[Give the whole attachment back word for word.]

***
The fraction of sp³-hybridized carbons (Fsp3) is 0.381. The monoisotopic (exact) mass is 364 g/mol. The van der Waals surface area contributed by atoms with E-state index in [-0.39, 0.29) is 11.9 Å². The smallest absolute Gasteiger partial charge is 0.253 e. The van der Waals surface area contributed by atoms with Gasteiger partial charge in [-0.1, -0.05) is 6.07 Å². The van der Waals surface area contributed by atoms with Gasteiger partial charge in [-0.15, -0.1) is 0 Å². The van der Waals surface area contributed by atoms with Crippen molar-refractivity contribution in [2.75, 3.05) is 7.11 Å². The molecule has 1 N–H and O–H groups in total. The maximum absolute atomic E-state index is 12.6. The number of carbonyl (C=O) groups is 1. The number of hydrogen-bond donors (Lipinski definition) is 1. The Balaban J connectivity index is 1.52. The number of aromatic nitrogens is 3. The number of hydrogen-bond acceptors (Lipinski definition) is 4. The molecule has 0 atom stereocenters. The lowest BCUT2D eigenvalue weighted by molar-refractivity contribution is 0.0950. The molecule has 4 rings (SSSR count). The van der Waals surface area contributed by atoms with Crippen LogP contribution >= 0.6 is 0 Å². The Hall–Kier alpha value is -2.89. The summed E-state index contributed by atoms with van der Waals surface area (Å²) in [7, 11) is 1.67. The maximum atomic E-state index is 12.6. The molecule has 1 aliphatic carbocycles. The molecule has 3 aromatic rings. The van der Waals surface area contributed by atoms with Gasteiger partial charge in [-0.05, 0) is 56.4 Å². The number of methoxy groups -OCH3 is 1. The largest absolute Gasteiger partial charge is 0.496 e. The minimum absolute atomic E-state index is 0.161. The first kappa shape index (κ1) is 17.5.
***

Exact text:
The fraction of sp³-hybridized carbons (Fsp3) is 0.381. The monoisotopic (exact) mass is 364 g/mol. The van der Waals surface area contributed by atoms with E-state index in [-0.39, 0.29) is 11.9 Å². The smallest absolute Gasteiger partial charge is 0.253 e. The van der Waals surface area contributed by atoms with Gasteiger partial charge in [-0.1, -0.05) is 6.07 Å². The van der Waals surface area contributed by atoms with Gasteiger partial charge in [-0.15, -0.1) is 0 Å². The van der Waals surface area contributed by atoms with Crippen molar-refractivity contribution in [2.75, 3.05) is 7.11 Å². The molecule has 1 N–H and O–H groups in total. The maximum absolute atomic E-state index is 12.6. The number of carbonyl (C=O) groups is 1. The number of hydrogen-bond donors (Lipinski definition) is 1. The Balaban J connectivity index is 1.52. The number of aromatic nitrogens is 3. The number of hydrogen-bond acceptors (Lipinski definition) is 4. The molecule has 0 atom stereocenters. The lowest BCUT2D eigenvalue weighted by molar-refractivity contribution is 0.0950. The molecule has 4 rings (SSSR count). The van der Waals surface area contributed by atoms with Crippen LogP contribution >= 0.6 is 0 Å². The Hall–Kier alpha value is -2.89. The summed E-state index contributed by atoms with van der Waals surface area (Å²) in [7, 11) is 1.67. The maximum atomic E-state index is 12.6. The molecule has 1 aliphatic carbocycles. The molecule has 3 aromatic rings. The van der Waals surface area contributed by atoms with Gasteiger partial charge in [-0.05, 0) is 56.4 Å². The number of methoxy groups -OCH3 is 1. The largest absolute Gasteiger partial charge is 0.496 e. The minimum absolute atomic E-state index is 0.161. The first kappa shape index (κ1) is 17.5.